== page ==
Assessing policy choices for managing SO2 emissions from Indian power sector
As India moves on the path of economic development, the use of energy resources is bound to increase, thereby increasing air pollution. Especially, the consumption of coal in industries makes them significant contributors to local and Green House Gases (GHG) pollutants. This has led to a growing concern about the use of coal as a major fuel in industries. The paper takes the case of coal-based power plants, which provide focused opportunities for SO2 mitigation from coal consumption and evaluates alternate policy options.
After providing an overview of the energy-environment scenario in India, the paper studies the structure of the coal-dominated power sector in India and analyses the trends in the composition of the installed capacity and generation. Moreover, the paper:
- studies the air quality management processes in India in terms of existing policies, instruments and institutions
- compares two alternate policy instruments, namely technology-push and the emissions trading system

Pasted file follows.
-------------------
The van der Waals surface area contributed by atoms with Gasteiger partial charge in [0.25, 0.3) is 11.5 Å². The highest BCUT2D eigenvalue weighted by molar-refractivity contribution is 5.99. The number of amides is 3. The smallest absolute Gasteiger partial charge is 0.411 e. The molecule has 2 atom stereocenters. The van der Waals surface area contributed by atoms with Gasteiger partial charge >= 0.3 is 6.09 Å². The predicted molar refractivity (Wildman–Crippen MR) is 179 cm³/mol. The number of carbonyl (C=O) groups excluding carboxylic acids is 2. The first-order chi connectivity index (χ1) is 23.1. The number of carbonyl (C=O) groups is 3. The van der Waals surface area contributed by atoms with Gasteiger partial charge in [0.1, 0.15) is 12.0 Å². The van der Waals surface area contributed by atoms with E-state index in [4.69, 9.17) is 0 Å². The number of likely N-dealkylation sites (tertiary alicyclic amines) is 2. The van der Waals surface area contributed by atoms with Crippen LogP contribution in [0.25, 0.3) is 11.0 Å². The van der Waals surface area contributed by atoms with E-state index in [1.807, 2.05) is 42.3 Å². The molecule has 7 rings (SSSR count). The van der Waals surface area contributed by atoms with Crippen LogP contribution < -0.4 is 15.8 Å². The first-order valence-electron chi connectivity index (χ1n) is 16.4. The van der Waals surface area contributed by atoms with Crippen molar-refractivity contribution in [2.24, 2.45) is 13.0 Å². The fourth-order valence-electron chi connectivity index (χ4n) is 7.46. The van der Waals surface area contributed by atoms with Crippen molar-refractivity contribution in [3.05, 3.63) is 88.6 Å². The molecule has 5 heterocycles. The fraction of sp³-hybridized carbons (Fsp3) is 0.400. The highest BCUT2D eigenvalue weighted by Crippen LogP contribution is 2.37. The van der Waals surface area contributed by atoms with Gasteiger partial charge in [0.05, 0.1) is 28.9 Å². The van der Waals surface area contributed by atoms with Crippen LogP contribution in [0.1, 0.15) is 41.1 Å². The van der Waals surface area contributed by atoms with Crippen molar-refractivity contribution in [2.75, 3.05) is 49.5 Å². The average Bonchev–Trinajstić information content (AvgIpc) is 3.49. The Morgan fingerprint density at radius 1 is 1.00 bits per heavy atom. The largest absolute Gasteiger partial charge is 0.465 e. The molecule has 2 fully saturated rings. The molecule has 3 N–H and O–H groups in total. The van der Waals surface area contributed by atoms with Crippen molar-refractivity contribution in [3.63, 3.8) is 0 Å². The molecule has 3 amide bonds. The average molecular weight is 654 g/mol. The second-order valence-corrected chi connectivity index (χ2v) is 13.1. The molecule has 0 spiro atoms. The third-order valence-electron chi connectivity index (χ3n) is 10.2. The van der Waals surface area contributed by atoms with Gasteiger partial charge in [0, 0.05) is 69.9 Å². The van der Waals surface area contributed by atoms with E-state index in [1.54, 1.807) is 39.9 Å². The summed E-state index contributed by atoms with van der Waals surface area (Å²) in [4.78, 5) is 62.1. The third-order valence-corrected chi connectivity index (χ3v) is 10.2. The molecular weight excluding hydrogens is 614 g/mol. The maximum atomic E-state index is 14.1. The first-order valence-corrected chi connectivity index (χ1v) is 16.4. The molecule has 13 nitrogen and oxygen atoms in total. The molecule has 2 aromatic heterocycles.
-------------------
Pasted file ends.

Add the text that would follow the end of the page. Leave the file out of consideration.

- highlights the design elements of an emissions trading system in terms of the emissions cap, allowance allocation, institutional issues and other challenges
The authors use an energy environment model to analyze future SO2 emissions from power plants and study the cost implications of using alternate instruments. It is shown that, for the period 2005-2030, an emissions trading system would result in 44% cost savings over a technology-push instrument for equivalent reductions. This is because an emissions trading system allows every plant to make their abatement choice depending on factors such as economic and logistical constraints, fuel quality, efficiency in operations and abatement costs vis-à-vis the allowance price. As opposed to this, the existing technology-push instruments specify the abatement measure to be adopted by each plant, resulting in higher compliance costs.
The paper also points out the issues related to the political-economic legal structure and the organizations that influence the process of policy implementation of an emissions trading system in India. It further highlights the spillover benefits of an emissions trading regime, while also identifying the challenges that exist in developing this regime.
The author’s concludes that considering the energy security concerns, an SO2 trading instrument would promote the use of the large indigenous coal resources efficiently and with minimal environmental externalities. This is because it tackles the problem of local air quality impacts of coal use by promoting the use of technologies such as coal washing and clean coal technologies such that they reduce sulphur emissions in an efficient manner.